Whether it be due to weather, lack of high paying jobs, expensive housing, or lack of opportunity, people are moving from the Midwest and migrating, generally to the West. Some of the numbers are absolutely staggering: For instance, Chicago has lost approximately 200,000 people in the last decade alone.
The state that has perhaps seen the greatest hit would be Ohio. Once a manufacturing hub of the nation, Ohio has been hit very hard by the outsourcing of industrial labor. The former vibrant factories now lay abandoned and are under the barrage of “scrappers” or individuals who break into these factories for the copper, steel, aluminum and other metals which they can get their hands on. Ohio’s two population giants in the 1950’s, Cleveland and Cincinnati have both seen their populations decline by more than 40 percent. The outlook is pretty grim?
The United States and the world, more recently have experienced an energy boom, not seen since JD Rockefeller found a use for Kerosene. Enter Natural Gas, a commodity seemingly so abundant, but not without controversy, that impossibly increased some farmland in Ohio from $15 per acre in 2006 to well over $5,800 at the end of 2012! The result, from 2012 to 2014, Cincinnati experienced consecutive years of population growth for the first time in many years! With people moving to Cincinnati expect industry and entrepreneurship to follow suit. Currently the numbers are favorable for starting a career in Cincinnati. For instance unemployment is 5.3 percent which is better than the nation while job growth is at 1.3 percent. The median home value is $133,800. In other words, Cincinnati seems like an optimal place to raise a family.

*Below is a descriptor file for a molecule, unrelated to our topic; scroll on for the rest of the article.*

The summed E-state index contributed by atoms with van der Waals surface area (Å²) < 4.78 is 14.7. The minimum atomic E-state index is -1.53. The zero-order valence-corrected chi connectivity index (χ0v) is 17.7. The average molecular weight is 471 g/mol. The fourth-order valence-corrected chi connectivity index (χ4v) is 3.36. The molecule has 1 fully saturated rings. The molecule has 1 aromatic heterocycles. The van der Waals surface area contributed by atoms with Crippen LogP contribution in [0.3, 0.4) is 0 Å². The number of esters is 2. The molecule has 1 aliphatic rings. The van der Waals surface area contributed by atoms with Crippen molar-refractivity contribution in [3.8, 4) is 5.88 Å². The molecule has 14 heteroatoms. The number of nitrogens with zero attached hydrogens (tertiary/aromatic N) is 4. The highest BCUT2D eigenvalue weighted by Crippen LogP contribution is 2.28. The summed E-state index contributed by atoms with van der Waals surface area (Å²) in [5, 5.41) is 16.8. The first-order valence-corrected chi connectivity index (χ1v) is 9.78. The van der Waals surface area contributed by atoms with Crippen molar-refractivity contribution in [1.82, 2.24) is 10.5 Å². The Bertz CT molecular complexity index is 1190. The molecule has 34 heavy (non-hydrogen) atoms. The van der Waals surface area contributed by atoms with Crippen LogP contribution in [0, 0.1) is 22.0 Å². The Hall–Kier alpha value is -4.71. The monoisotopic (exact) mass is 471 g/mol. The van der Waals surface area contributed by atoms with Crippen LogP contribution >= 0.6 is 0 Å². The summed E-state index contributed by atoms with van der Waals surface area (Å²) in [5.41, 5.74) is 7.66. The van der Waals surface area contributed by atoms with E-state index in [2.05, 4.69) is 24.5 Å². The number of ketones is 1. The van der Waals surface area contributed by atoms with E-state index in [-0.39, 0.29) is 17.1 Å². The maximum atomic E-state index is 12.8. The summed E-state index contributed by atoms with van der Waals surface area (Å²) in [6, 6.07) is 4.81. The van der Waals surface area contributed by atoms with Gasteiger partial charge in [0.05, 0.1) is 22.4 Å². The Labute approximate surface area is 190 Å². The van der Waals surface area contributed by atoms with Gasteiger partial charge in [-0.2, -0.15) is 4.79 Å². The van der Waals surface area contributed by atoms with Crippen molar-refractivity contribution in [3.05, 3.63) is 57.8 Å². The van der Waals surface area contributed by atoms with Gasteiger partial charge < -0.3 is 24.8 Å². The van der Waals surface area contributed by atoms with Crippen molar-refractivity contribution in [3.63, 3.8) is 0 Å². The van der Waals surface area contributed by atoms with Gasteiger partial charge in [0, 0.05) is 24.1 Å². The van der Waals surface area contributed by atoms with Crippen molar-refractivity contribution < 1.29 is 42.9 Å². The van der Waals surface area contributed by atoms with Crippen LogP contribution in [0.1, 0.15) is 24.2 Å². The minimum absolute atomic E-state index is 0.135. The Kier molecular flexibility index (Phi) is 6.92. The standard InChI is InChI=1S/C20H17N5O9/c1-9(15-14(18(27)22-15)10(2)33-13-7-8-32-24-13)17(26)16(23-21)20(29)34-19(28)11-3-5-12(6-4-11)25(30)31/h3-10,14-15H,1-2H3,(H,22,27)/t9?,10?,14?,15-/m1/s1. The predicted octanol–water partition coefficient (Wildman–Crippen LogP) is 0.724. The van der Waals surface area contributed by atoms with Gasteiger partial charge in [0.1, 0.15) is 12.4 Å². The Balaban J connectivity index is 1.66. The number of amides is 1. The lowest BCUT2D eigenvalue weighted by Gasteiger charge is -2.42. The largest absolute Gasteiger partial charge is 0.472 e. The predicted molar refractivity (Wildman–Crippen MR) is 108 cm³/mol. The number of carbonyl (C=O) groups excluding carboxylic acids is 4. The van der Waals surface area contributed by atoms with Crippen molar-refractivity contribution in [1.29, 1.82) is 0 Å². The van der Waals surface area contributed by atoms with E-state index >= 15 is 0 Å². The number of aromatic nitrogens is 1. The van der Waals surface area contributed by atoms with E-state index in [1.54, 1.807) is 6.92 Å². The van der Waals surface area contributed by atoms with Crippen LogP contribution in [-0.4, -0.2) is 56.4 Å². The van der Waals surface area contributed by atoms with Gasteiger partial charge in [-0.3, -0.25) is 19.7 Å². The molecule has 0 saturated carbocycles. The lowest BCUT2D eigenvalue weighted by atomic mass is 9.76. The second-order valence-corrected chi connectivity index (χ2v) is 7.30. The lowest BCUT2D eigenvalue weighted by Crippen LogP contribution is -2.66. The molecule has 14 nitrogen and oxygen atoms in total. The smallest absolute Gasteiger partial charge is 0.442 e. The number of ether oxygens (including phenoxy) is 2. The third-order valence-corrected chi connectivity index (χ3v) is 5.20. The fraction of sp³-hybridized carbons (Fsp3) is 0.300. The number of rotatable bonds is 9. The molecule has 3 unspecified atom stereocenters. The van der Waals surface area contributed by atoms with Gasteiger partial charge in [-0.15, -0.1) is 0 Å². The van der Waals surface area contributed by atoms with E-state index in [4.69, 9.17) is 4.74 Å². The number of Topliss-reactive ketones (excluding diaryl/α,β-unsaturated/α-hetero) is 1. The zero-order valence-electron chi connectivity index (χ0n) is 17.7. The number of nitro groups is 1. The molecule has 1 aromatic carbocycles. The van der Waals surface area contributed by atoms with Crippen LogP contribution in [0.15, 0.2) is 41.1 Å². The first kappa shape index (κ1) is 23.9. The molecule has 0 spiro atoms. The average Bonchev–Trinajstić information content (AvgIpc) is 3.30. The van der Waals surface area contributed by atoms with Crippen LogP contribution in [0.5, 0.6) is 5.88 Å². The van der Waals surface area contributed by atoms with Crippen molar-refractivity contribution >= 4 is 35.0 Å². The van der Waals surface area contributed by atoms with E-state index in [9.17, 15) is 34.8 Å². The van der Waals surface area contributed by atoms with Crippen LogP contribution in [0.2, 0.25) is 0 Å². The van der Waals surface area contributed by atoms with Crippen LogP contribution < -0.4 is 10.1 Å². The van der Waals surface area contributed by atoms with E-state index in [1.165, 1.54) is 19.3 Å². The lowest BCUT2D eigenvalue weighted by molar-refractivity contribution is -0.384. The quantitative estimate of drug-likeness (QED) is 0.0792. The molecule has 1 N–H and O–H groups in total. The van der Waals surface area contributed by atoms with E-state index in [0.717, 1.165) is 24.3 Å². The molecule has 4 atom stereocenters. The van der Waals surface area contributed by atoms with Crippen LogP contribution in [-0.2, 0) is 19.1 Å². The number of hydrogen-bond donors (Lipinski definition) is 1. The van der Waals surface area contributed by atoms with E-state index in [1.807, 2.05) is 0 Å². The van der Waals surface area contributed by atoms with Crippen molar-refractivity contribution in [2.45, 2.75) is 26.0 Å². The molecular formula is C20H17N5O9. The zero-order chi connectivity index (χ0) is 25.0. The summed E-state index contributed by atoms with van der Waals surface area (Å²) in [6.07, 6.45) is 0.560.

Greater Cincinnati has 10 companies is the fortune 500, according to revenue two of which, Kroger and Procter & Gamble rank in the top 50. Thus there is an incredible amount of commerce for a city which has a total metropolitan area of less than 1,500,000. Having one fortune 500 company per 150,000 residents is an absolutely tremendous ratio that demonstrates Ohio’s, tax friendly business model. If corporate is not your thing, there are plenty of other options including both local and state government. Overall Cincinnati is tremendous place to live if you desire affordability and access to quality employers.
Article written by: Jaron Clinton (firstname.lastname@example.org)